In their 2008 book, The Myth of Alzheimer’s: What You Aren’t Being Told about Today’s Most Dreaded Diagnosis, Drs. Peter Whitehouse and Daniel George entertain a radical possibility–that Alzheimer’s disease may be less of a distinct disease than part of the spectrum of brain aging. They discuss the ways in which the lives of people who live with dementia have become medicalized, and the industry that has grown around this process.
Now, a study from UC San Francisco lends some interesting support to this argument. Working with a roundworm model (which has been used in past studies to extrapolate research to humans regarding insulin action, cell aging and cancer genetics) researchers have found that aggregation of similar insoluble proteins occurs in the normally aging brain as well as those of people with neurodegenerative diseases.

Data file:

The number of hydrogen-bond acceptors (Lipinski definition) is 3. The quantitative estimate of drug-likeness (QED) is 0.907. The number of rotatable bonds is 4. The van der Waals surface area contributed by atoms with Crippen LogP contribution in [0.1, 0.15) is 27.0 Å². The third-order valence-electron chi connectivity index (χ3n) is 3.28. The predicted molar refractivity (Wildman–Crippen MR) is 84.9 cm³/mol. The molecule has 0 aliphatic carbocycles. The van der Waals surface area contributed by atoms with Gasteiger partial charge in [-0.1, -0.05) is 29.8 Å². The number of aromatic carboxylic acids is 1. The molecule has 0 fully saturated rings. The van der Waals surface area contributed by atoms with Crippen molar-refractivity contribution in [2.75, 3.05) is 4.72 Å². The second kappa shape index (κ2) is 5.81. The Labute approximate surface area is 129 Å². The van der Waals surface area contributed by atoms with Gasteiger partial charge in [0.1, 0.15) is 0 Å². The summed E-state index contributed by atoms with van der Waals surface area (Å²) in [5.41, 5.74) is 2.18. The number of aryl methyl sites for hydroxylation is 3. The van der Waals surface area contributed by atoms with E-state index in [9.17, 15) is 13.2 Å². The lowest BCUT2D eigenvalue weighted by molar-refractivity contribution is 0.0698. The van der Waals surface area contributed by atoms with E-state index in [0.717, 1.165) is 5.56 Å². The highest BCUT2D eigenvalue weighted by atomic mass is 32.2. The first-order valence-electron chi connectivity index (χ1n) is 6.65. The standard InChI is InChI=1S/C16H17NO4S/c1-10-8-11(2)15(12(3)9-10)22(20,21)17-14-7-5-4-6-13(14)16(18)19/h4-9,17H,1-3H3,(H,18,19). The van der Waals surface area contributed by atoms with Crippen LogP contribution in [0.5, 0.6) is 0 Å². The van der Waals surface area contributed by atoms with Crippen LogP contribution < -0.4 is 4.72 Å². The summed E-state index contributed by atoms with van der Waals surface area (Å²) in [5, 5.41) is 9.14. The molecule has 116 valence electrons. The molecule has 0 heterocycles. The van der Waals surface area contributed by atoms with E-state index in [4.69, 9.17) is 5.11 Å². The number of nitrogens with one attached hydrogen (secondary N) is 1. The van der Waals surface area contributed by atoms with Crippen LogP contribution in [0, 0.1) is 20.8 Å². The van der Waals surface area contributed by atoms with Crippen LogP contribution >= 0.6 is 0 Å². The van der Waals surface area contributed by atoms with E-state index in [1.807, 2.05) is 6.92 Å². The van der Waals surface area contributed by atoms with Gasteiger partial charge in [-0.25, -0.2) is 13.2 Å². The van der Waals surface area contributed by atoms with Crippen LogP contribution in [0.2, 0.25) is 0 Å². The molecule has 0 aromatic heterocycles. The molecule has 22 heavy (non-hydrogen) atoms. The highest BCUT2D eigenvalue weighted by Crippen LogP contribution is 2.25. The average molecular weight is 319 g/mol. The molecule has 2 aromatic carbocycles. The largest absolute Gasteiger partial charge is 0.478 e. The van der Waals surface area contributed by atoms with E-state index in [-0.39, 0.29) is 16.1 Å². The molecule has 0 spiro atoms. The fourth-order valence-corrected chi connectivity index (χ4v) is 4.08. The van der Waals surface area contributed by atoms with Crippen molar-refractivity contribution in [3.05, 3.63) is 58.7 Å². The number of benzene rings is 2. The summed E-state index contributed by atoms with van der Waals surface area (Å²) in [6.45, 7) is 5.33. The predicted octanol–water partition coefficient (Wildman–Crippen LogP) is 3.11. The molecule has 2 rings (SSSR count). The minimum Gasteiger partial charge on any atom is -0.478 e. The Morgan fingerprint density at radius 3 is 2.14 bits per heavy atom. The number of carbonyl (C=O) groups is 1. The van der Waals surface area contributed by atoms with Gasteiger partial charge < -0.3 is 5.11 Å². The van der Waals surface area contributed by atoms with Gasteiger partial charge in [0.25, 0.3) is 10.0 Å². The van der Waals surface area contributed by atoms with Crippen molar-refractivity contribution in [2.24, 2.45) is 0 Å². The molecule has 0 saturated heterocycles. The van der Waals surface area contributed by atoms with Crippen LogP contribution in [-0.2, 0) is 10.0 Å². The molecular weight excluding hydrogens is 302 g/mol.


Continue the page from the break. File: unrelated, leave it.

Some speculation was made as to the utility of suppressing this protein aggregation as a means of slowing the rate of cognitive decline. However, the more intriguing implication is that we might not be fighting a “disease” so much as age itself.
We all know that people age differently. The same is no doubt true of our brains. While this information shouldn’t keep us from looking for ways to enhance cognition and prevent loss, it also is a call to “normalize” the lives of millions who have been disempowered, overmedicated and stigmatized by our current view of dementia.